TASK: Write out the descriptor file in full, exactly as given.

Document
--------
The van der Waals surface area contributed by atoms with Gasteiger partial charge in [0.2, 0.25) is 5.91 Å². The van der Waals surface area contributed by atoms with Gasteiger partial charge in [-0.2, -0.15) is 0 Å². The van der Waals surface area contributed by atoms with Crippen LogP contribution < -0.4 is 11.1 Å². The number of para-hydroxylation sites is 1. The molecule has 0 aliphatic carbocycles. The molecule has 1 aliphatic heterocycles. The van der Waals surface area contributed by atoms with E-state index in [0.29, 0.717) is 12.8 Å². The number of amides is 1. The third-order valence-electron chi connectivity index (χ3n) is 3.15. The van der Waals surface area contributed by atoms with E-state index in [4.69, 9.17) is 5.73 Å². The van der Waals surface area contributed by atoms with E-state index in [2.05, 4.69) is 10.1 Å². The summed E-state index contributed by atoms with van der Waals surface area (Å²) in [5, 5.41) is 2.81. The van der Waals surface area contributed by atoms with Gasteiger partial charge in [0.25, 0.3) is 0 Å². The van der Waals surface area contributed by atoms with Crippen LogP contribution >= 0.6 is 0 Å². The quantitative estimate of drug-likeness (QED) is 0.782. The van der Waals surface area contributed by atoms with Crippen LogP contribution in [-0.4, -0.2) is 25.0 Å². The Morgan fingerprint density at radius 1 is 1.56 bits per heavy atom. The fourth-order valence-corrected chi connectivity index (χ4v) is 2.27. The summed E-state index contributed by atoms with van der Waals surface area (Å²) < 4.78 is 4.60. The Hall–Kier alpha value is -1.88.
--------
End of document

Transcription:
The van der Waals surface area contributed by atoms with Gasteiger partial charge in [0.2, 0.25) is 5.91 Å². The van der Waals surface area contributed by atoms with Gasteiger partial charge in [-0.2, -0.15) is 0 Å². The van der Waals surface area contributed by atoms with Crippen LogP contribution < -0.4 is 11.1 Å². The number of para-hydroxylation sites is 1. The molecule has 0 aliphatic carbocycles. The molecule has 1 aliphatic heterocycles. The van der Waals surface area contributed by atoms with E-state index in [0.29, 0.717) is 12.8 Å². The number of amides is 1. The third-order valence-electron chi connectivity index (χ3n) is 3.15. The van der Waals surface area contributed by atoms with E-state index in [4.69, 9.17) is 5.73 Å². The van der Waals surface area contributed by atoms with E-state index in [2.05, 4.69) is 10.1 Å². The summed E-state index contributed by atoms with van der Waals surface area (Å²) in [5, 5.41) is 2.81. The van der Waals surface area contributed by atoms with Gasteiger partial charge in [0.25, 0.3) is 0 Å². The van der Waals surface area contributed by atoms with Crippen LogP contribution >= 0.6 is 0 Å². The quantitative estimate of drug-likeness (QED) is 0.782. The van der Waals surface area contributed by atoms with Crippen LogP contribution in [-0.4, -0.2) is 25.0 Å². The Morgan fingerprint density at radius 1 is 1.56 bits per heavy atom. The fourth-order valence-corrected chi connectivity index (χ4v) is 2.27. The summed E-state index contributed by atoms with van der Waals surface area (Å²) < 4.78 is 4.60. The Hall–Kier alpha value is -1.88.